At Israel’s Yom Ha’atzmaut celebration marking the 67th anniversary of the state of Israel, one of the 14 individuals selected for the honor of lighting torches kicking off the celebration was Lucy Aharish, a television newscaster and actor who happens to be an Arab citizen of Israel.
Of course, “happens to be” is an obfuscation given the charged nature of life in Israel and its region. The fact that she is an Arab citizen of Israel is not at all an insignificant fact. That, certainly, was the opinion of critics from across the political spectrum when it was announced that she would be among those centre-stage at the annual Independence Day ceremony at Mount Herzl Cemetery.
Her participation in the ceremony was politicized by both left and right – by the right for reasons that can hardly be described as anything but racist and by the left for reasons that seem based on the assumption that any Arab who participates in an official Israeli ceremony is a collaborator with some sort of Zionist … whatever.
Hopefully, the critics were schooled by Aharish’s magnificent, emotional words at the ceremony. Holding back tears, Aharish said that she was lighting the torch “for all human beings, wherever they may be, who have not lost hope for peace, and for the children, full of innocence, who live on this earth…. For those who were but are no more, who fell victim to baseless hatred by those who have forgotten that we were all born in the image of one God. For Sephardim and Ashkenazim, religious and secular, Arabs and Jews, sons of this motherland that reminds us that we have no other place. For us as Israel, for the honor of mankind, and for the glory of the state of Israel.”
Aharish, the only Arab lighting a torch in the ceremony, shifted into Arabic, Israel’s other official language, saying: “For our honor as human beings, this is our country and there is no other.”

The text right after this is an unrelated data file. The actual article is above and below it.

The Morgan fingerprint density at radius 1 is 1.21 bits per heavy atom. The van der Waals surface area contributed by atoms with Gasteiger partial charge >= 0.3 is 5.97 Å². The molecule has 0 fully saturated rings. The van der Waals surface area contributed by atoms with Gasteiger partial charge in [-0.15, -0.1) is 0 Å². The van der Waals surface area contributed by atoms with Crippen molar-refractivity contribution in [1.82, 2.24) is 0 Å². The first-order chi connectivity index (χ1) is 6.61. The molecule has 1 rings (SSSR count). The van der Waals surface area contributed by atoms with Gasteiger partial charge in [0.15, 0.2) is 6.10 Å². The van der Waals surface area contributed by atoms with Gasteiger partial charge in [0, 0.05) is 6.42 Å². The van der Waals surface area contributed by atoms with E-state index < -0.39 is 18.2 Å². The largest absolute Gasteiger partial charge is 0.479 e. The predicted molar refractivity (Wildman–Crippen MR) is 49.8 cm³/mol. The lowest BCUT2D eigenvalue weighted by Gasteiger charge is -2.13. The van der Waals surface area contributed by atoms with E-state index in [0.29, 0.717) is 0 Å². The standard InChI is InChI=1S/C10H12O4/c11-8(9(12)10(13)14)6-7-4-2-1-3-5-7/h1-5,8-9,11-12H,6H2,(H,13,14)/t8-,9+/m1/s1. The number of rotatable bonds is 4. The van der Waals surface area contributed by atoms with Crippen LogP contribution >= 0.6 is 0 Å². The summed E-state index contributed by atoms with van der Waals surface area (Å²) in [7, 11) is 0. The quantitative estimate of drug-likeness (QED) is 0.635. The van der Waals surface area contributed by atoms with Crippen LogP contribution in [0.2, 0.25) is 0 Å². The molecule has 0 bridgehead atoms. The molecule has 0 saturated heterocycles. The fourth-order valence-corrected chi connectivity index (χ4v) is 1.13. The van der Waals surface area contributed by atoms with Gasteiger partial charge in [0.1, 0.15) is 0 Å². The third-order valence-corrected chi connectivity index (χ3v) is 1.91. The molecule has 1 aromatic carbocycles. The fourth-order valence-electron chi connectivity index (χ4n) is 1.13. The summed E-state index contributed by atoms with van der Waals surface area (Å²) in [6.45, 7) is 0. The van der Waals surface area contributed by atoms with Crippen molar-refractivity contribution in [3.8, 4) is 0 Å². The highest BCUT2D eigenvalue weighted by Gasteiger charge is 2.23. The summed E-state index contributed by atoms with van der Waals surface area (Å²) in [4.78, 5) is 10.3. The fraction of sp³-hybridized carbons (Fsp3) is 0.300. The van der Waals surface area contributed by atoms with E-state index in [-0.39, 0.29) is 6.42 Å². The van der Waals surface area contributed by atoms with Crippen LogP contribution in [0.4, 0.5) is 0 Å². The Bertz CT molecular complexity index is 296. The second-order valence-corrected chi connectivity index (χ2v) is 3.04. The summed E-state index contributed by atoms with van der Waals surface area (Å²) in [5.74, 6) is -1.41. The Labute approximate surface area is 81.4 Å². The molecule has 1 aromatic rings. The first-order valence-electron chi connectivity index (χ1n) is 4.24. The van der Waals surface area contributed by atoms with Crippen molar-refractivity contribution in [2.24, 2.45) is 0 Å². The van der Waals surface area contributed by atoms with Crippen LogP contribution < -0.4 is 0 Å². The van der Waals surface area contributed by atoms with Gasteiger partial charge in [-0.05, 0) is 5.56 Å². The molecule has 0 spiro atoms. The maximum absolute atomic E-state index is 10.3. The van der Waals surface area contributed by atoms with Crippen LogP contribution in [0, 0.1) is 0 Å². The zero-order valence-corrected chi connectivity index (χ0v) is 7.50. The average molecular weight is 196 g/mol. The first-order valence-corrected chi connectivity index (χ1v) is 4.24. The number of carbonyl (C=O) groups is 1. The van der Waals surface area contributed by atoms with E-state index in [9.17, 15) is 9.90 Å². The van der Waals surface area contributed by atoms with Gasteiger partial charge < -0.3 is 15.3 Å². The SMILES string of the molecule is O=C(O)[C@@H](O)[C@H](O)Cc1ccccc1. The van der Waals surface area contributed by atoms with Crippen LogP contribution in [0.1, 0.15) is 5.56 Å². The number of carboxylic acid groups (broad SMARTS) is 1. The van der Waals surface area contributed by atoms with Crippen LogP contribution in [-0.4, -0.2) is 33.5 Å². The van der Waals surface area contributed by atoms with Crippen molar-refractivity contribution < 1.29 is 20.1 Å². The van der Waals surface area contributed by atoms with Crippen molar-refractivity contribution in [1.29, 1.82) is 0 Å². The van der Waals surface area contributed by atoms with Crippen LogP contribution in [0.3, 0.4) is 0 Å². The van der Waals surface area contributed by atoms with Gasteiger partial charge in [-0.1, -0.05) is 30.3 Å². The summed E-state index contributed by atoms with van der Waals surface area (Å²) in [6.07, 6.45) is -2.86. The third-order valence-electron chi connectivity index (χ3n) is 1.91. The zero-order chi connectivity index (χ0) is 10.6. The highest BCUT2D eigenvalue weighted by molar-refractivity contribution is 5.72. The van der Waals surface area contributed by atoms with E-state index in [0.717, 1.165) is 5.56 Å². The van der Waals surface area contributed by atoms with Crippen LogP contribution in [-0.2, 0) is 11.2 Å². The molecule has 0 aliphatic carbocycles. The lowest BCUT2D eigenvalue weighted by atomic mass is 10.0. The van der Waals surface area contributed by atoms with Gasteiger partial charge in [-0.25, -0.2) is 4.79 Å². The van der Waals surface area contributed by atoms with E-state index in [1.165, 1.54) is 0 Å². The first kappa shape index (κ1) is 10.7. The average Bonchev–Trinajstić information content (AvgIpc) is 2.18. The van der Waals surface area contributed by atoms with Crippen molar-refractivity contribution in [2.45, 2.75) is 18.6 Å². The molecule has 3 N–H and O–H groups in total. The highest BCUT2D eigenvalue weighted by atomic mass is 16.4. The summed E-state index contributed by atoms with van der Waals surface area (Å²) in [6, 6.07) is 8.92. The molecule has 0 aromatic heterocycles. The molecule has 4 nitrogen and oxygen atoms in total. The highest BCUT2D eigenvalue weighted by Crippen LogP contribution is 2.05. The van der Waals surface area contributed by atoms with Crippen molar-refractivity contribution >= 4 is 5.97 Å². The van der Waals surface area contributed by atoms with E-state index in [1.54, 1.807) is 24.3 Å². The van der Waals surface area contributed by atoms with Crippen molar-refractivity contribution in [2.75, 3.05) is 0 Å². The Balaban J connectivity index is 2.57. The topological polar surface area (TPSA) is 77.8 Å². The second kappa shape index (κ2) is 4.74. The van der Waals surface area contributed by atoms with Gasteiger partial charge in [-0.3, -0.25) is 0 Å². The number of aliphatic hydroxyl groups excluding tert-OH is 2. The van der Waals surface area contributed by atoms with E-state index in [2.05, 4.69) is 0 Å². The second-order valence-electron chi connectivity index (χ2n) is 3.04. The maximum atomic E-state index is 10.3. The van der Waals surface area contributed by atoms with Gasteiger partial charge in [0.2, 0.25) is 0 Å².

A different yet parallel development occurred at the same time, when the annual Israel Prize for poetry and literature was bestowed on Erez Biton.
The Israel Prize is widely considered the country’s highest civilian honor and the jury that selected Biton described his five collections of poetry as “an exemplary, brave, sensitive and deep grappling with the wide range of personal and collective experiences, revolving around the pain of immigration, the travails of rooting oneself in Israel, and the establishment of eastern identity as an inseparable part of the full Israeli profile.”
Biton happens to be the first Sephardi Jew to receive the award in this crucial cultural category. Again, “happens to be” is a phrase that diminishes the cultural and historical realities that make this achievement one that transcends the individual and stands in for the history of neglect felt by this significant minority in Israeli society.
These two stories, each pleasant in their way yet tinged with the deep and diverse troubles of Israeli society, carry innumerable lessons for not only Israel but countries around the world.
There are people in every country who, because of the groups to which they belong, have experienced discrimination, decreased opportunities and, well, far worse. Yet within these groups are individuals who have nevertheless achieved accomplishments that suggest there is room for a better future, one that accepts diversity, that encourages creative grappling with a society’s complexities and that respects those who are unafraid to assert their rights.
Here’s hoping that this year, and in future years, a more diverse and equal world means that “happens to be” becomes the norm, not the exception.
In the past several weeks, we have celebrated liberation and redemption on Passover. On Yom Hashoah, we mourned the victims of Nazism and the generations that never were. On Yom Hazikaron, we honored the brave defenders of Israel who gave everything for the dream of the Jewish people’s right to live as a free people in our own land. Then we joyously celebrated the realization of that dream on Yom Ha’atzmaut.
These four commemorations are drawn together in many ways by rabbis and thinkers. We are mere journalists, but if you give us a moment, we, too, have some thoughts that may be worthy.
There is a troubled narrative connecting the Holocaust and the creation of the state of Israel, a connection that is sometimes misunderstood and often deliberately misrepresented.